VOL. 131 | NO. 132 | Monday, July 4, 2016
Happy Fourth of July, Memphis! We hope you’re enjoying a long weekend – and if you do have to work today, we hope you’re able to sneak out early enough to watch some of the local fireworks displays tonight. Here are details on a few of them, plus other local happenings you need to know about this week…
A task force of state lawmakers appointed by Republican House Speaker Beth Harwell has rolled out its plan for an expansion of Medicaid in Tennessee that’s more limited than the one envisioned by Gov. Bill Haslam’s Insure Tennessee plan.
Memphis Mayor Jim Strickland has put forth his plan to end parking on the Overton Park Greensward.
Sgt. Victor Smith, a member of 130th Military Police Company and veteran of the Iraq and Afghanistan wars, received a new roof June 30 as part of a national program to honor the service of soldiers.
The exact numbers always take a few weeks. That’s the nature of budgets forged by political compromise and groups of elected officials.
Aretha Franklin’s birthplace at 406 Lucy Ave. in South Memphis is getting an encore. Environmental Court Judge Larry Potter has suspended his demolition order for six weeks to give some breathing room to the LeMoyne-Owen College Community Development Corp.’s recently revived campaign to turn the house into a museum.
THE MEMPHIS NEWS
Memphis growing a deeper bench of talent across health care industry
Michael Ugwueke’s office at Methodist Le Bonheur Healthcare is a long way from his childhood years in war-torn Nigeria.
Leading one of the city’s medical institutions is often the job of lifetime.
2014: Hard Rock Cafe Memphis’ new location opens at the corner of Beale and Second streets after 17 years at Beale and Hernando.
LAST WEEK'S MOST POPULAR
Attorney and former Shelby County Criminal Court Judge Joe Brown – perhaps best known as the host of the syndicated “Judge Joe Brown” show – has been placed on disability inactive status by the Tennessee Supreme Court and barred from practicing law in Tennessee.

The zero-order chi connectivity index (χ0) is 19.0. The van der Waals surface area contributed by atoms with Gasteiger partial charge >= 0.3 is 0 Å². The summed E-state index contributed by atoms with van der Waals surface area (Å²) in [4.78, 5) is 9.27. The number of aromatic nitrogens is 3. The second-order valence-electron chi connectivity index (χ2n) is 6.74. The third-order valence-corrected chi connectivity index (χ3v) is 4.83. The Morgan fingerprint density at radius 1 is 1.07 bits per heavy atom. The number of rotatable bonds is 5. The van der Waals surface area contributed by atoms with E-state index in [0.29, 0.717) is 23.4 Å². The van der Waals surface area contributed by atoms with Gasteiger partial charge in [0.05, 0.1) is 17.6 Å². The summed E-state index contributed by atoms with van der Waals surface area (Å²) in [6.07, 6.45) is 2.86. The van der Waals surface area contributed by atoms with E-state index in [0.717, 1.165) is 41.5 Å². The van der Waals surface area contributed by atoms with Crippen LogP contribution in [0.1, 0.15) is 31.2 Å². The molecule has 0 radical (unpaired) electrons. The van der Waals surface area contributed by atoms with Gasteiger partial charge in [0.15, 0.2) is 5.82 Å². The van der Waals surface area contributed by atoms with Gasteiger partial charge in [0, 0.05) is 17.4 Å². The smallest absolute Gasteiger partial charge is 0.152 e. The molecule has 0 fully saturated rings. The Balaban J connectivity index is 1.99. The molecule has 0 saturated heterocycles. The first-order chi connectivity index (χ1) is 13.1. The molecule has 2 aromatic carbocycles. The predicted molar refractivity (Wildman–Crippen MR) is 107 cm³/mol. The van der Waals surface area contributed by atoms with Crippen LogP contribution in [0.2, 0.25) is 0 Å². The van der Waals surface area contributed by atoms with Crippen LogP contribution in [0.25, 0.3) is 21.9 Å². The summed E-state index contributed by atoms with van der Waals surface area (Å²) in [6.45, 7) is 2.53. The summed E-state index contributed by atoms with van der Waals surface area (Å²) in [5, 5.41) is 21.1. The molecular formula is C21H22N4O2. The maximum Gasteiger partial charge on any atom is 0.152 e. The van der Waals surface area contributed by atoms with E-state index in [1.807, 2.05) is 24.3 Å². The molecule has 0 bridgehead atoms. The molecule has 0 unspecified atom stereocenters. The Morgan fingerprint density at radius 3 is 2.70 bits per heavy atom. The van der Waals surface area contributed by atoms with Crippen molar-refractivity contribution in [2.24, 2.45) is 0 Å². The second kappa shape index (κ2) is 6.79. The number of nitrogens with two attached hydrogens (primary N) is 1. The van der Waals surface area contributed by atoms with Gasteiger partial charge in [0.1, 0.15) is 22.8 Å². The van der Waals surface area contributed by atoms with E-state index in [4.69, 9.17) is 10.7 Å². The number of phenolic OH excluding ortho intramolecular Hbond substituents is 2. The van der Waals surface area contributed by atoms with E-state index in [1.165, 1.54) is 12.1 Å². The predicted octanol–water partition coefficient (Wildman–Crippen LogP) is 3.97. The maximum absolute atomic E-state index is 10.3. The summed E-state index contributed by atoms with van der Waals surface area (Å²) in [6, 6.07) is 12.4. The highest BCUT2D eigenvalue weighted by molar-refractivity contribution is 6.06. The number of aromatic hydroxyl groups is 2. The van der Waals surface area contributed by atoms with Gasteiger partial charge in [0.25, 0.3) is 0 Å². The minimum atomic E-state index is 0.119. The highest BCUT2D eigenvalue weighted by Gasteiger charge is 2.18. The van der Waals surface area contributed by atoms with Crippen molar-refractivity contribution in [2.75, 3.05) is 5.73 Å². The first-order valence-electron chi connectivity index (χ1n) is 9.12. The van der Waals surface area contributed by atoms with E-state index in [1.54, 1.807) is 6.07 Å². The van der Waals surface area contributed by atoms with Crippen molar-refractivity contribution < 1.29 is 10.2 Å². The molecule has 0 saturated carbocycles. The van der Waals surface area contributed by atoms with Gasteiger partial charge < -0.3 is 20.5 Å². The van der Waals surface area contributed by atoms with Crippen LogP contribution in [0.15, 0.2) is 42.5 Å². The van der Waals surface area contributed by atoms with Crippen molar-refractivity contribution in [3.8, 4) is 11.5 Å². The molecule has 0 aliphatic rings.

YoLo Frozen Yogurt in Overton Square and the Kwik Shop Grill at Central Avenue and East Parkway are both on their way out.
Memphis-based ServiceMaster Global Holdings Inc. and its landlord, Belz Enterprises, plan to remove the pedestrian skybridge into the Peabody Place development that crosses over Second Street. And the plans call for adding more than 50 new windows to the second and third level surfaces on the Second Street side of the mall.
After five years of leading the charge for building a stronger community of skilled readers, Thursday, June 30, is Kevin Dean’s last day as executive director of Literacy Mid-South. He leaves behind a legacy of milestones he orchestrated for the nonprofit organization, which aims to provide literary resources to all backgrounds and ages.
The Pinch District is getting a sky-high development treatment. For decades, the north Downtown neighborhood has been known as a sea of parking lots punctuated by a handful of small businesses.
LAW & THE COURTS
MEMPHIS, Tenn. (AP) – A disabled St. Jude Children's Research Hospital patient was injured, and then arrested, by security workers at a Memphis International Airport checkpoint, a lawsuit alleges.
NASHVILLE, Tenn. (AP) – Gov. Bill Haslam's order for flags to be flown at half-staff following the death of former University of Tennessee coach Pat Summitt is the latest exception to state protocols that normally reserve the honor for members of the military.
WASHINGTON (AP) – U.S. construction spending fell for a second month in May, with weakness hitting all areas of building.
WASHINGTON (AP) – The first American death involving a car in self-driving mode presents a dilemma: How aggressively to embrace the potentially life-saving technology after a fatal crash. The driver's history of speeding complicates the question.
DETROIT (AP) – It was the crash the auto industry knew was coming but still feared.